The table below shows that the cost of an average house in the UK (and its regions) is ten times bigger than the average Salary based on ONS House price index. London comes first of the league with a House-price-to-salary ratio of 14.18, which is not surprising after ONS showed earlier this year that London property market is 25% above the 2007-2008 peak.
This morning, Bank of England Governor Mark Carney announced new measures on mortgages in order to ‘control’ the potential bubble in the housing market that UK is experiencing at the moment. Even if he mentioned that the threat ‘is not imminent’, the BoE is still concerned about the level of debt of UK households. Therefore, he came up with a couple of measures:
1. The BoE introduced a cap on mortgages: banks cannot hold more than 15% [in their portfolios] of the number of new residential mortgages that equal or exceed 4.5 times the borrower’s annual income. The Treasury will ban all applicants that are asking for a loan superior to 4.5 times their annual income through the Help to Buy Scheme.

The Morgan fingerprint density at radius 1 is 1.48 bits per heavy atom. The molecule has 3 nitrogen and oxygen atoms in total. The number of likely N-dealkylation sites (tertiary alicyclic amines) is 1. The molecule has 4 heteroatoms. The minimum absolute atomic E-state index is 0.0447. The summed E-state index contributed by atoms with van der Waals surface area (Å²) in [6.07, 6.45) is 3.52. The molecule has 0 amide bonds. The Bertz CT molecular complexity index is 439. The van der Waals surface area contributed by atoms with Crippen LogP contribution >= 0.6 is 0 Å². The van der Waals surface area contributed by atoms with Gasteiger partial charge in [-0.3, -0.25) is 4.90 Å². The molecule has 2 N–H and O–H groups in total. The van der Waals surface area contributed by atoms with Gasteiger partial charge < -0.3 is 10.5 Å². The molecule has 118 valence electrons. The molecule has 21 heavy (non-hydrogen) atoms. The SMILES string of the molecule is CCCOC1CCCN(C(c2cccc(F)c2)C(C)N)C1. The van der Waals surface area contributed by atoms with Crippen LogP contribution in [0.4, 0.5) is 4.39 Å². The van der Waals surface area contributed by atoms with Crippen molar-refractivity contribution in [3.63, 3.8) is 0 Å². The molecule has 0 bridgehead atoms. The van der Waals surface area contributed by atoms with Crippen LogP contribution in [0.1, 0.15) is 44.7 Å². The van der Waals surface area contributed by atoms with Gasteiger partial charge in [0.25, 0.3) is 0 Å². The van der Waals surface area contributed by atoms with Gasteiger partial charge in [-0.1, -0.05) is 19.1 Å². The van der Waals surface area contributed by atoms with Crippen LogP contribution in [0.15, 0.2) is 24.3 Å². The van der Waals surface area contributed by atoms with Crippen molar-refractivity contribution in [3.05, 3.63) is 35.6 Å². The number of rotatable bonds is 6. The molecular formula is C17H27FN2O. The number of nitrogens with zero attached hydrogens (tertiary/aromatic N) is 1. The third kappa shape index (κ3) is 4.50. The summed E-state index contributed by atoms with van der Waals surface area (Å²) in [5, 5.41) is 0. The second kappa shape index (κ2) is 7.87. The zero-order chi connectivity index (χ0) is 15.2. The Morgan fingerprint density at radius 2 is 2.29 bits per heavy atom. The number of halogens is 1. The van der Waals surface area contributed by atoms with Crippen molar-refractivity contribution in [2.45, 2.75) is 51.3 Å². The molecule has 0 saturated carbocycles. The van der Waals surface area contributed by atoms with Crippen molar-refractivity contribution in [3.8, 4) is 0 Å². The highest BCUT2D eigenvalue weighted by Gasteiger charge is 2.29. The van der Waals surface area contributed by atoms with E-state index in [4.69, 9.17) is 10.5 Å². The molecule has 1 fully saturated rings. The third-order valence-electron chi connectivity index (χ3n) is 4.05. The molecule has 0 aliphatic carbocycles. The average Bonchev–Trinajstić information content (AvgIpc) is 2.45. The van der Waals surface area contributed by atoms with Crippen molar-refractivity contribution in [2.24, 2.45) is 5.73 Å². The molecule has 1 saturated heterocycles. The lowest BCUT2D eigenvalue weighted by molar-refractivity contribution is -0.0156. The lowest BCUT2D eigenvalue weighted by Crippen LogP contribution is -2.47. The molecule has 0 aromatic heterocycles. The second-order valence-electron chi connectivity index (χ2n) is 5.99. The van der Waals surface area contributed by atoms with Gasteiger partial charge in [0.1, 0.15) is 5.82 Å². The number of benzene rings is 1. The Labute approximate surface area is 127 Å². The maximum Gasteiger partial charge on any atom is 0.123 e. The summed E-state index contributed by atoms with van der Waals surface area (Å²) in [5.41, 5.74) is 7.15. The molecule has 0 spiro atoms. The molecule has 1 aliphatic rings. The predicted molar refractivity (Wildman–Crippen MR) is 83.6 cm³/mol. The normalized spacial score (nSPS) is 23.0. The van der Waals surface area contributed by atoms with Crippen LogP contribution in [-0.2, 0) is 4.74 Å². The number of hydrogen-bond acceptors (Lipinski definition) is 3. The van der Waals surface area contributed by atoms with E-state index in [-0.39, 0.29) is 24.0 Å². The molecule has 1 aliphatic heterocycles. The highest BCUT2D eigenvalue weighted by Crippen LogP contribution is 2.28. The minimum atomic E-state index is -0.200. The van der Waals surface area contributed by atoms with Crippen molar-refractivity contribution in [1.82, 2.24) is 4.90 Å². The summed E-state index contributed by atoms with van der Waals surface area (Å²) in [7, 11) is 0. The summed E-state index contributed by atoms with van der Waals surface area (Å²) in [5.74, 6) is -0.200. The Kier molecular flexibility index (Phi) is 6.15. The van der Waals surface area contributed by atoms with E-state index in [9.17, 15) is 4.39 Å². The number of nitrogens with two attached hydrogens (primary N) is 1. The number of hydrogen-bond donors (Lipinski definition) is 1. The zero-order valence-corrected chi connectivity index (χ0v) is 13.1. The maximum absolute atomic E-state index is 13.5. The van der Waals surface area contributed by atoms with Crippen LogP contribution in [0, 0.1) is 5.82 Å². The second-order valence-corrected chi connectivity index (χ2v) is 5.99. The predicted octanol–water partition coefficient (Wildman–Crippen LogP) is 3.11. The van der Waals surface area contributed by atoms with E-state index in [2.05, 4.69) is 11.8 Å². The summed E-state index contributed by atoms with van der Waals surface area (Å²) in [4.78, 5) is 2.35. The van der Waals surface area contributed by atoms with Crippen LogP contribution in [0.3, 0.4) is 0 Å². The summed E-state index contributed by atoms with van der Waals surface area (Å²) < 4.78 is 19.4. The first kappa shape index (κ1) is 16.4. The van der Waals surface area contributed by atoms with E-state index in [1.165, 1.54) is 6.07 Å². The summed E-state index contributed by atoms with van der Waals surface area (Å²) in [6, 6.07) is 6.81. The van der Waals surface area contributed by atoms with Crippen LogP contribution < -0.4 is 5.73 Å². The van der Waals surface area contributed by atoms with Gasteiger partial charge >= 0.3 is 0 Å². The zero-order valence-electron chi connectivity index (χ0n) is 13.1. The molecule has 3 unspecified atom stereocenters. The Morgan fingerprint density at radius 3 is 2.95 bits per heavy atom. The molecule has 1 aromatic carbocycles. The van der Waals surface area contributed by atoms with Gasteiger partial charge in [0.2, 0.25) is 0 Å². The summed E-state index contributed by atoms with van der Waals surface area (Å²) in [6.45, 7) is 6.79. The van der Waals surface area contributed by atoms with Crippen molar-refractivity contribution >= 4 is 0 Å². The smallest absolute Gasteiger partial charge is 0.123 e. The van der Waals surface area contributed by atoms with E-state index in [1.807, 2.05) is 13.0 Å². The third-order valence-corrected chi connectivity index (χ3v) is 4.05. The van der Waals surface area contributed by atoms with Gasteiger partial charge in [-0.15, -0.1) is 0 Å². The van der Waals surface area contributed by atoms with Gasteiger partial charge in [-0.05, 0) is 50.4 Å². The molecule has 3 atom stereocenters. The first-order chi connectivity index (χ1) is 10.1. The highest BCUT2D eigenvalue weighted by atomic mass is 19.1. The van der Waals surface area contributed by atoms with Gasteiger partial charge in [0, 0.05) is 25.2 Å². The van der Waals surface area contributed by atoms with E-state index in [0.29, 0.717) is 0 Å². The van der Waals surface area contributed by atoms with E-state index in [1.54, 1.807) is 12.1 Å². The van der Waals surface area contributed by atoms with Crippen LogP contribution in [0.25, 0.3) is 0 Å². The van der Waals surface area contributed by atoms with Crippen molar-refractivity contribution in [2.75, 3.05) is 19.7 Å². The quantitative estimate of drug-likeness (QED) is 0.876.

2. The committee also suggested that lenders should stress test if borrowers can cope with a three percentage point rise in interest rates within the first five years of the loan.
Cable rose significantly after the announcement and reached a high of 1.7039 during London trading session. It was quite a surprise as the market was expecting the British pound to ease against the US Dollar (and the Euro) after Carney’s (kinda) dovish tone before the Treasury Select Committee a couple of days ago. The 2-year UK yield is down 10 bps to 0.837% (compare to 10 days ago), and the implied rate on the short-Sterling March 15 contracts eased 3-4 bps.
EURGBP is trading back below its 0.8000 level as EURUSD keeps fluctuating between 1.3600 and 1.3650. The next support on EURGBP stands at 0.7980, followed by 0.7960.